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Cases of Interest: Criminal Offenses
National Legal Research Group, Inc.

ALASKA: LaParle v. State, 957 P.2d 330 (Alaska Ct. App. 1998).
A lawyer who conspired with his client to conceal and appropriate marital funds during divorce proceedings could be convicted of theft and perjury.
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ILLINOIS: In re Marriage of Auriemma, ___ Ill. App. 3d ___, 648 N.E.2d 118 (1994).
The trial court abused its discretion by refusing to award attorney's fees for litigation surrounding an illegal wiretap placed in the wife's home.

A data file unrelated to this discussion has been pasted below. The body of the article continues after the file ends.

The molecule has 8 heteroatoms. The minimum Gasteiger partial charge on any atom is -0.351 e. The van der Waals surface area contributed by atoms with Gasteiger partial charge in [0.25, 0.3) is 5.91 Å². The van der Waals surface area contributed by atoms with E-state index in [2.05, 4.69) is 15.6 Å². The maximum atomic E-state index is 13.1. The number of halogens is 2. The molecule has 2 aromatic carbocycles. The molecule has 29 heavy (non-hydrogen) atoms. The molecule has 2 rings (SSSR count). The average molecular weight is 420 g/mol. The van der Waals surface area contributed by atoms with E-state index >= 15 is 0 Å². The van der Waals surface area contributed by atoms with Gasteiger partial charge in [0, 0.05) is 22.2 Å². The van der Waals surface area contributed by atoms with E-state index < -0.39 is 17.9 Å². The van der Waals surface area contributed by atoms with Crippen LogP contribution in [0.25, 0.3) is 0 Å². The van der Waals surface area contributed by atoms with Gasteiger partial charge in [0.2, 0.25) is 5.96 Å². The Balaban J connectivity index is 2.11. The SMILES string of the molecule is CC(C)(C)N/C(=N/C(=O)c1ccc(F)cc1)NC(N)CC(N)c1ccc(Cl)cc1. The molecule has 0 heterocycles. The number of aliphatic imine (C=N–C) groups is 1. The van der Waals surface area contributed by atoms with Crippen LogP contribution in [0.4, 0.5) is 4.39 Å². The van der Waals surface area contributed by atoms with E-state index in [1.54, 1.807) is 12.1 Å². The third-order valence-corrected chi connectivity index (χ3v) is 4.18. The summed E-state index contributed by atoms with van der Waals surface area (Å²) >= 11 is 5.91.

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NEW HAMPSHIRE: DeMauro v. DeMauro, ___ N.H. ___, 712 A.2d 623 (1998).
The husband properly asserted the privilege against self-incrimination in response to the wife's questions regarding his finances and business activities during the parties' 20-year marriage, because his answers could be a link in the chain necessary to prosecute him for racketeering offenses.
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TEXAS: Parker v. Parker, 897 S.W.2d 918 (Tex. Ct. App. 1995).
A husband's electronic eavesdropping on his wife's attorneys constituted outrageous and reprehensible conduct that justified a $1 million punitive damages award.
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